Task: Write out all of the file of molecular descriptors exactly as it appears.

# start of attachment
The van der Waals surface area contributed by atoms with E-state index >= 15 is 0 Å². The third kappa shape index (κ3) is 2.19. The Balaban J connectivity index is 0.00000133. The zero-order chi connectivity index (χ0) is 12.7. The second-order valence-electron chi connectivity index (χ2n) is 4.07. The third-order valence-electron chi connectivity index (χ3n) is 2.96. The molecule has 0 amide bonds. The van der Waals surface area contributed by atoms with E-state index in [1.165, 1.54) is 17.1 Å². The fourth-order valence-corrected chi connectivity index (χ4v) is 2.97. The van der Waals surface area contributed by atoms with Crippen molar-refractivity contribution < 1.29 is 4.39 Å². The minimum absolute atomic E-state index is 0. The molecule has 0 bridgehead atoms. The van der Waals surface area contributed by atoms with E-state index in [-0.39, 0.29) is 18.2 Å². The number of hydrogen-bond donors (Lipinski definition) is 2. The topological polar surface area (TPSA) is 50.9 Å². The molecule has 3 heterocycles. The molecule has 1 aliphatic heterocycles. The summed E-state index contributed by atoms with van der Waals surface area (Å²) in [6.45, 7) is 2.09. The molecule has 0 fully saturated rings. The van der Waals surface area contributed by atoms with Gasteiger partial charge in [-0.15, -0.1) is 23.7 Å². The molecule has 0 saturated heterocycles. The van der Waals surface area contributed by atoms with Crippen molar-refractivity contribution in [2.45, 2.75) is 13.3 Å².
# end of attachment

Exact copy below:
The van der Waals surface area contributed by atoms with E-state index >= 15 is 0 Å². The third kappa shape index (κ3) is 2.19. The Balaban J connectivity index is 0.00000133. The zero-order chi connectivity index (χ0) is 12.7. The second-order valence-electron chi connectivity index (χ2n) is 4.07. The third-order valence-electron chi connectivity index (χ3n) is 2.96. The molecule has 0 amide bonds. The van der Waals surface area contributed by atoms with E-state index in [1.165, 1.54) is 17.1 Å². The fourth-order valence-corrected chi connectivity index (χ4v) is 2.97. The van der Waals surface area contributed by atoms with Crippen molar-refractivity contribution < 1.29 is 4.39 Å². The minimum absolute atomic E-state index is 0. The molecule has 0 bridgehead atoms. The van der Waals surface area contributed by atoms with E-state index in [-0.39, 0.29) is 18.2 Å². The number of hydrogen-bond donors (Lipinski definition) is 2. The topological polar surface area (TPSA) is 50.9 Å². The molecule has 3 heterocycles. The molecule has 1 aliphatic heterocycles. The summed E-state index contributed by atoms with van der Waals surface area (Å²) in [6.45, 7) is 2.09. The molecule has 0 fully saturated rings. The van der Waals surface area contributed by atoms with Gasteiger partial charge in [-0.15, -0.1) is 23.7 Å². The molecule has 0 saturated heterocycles. The van der Waals surface area contributed by atoms with Crippen molar-refractivity contribution in [2.45, 2.75) is 13.3 Å².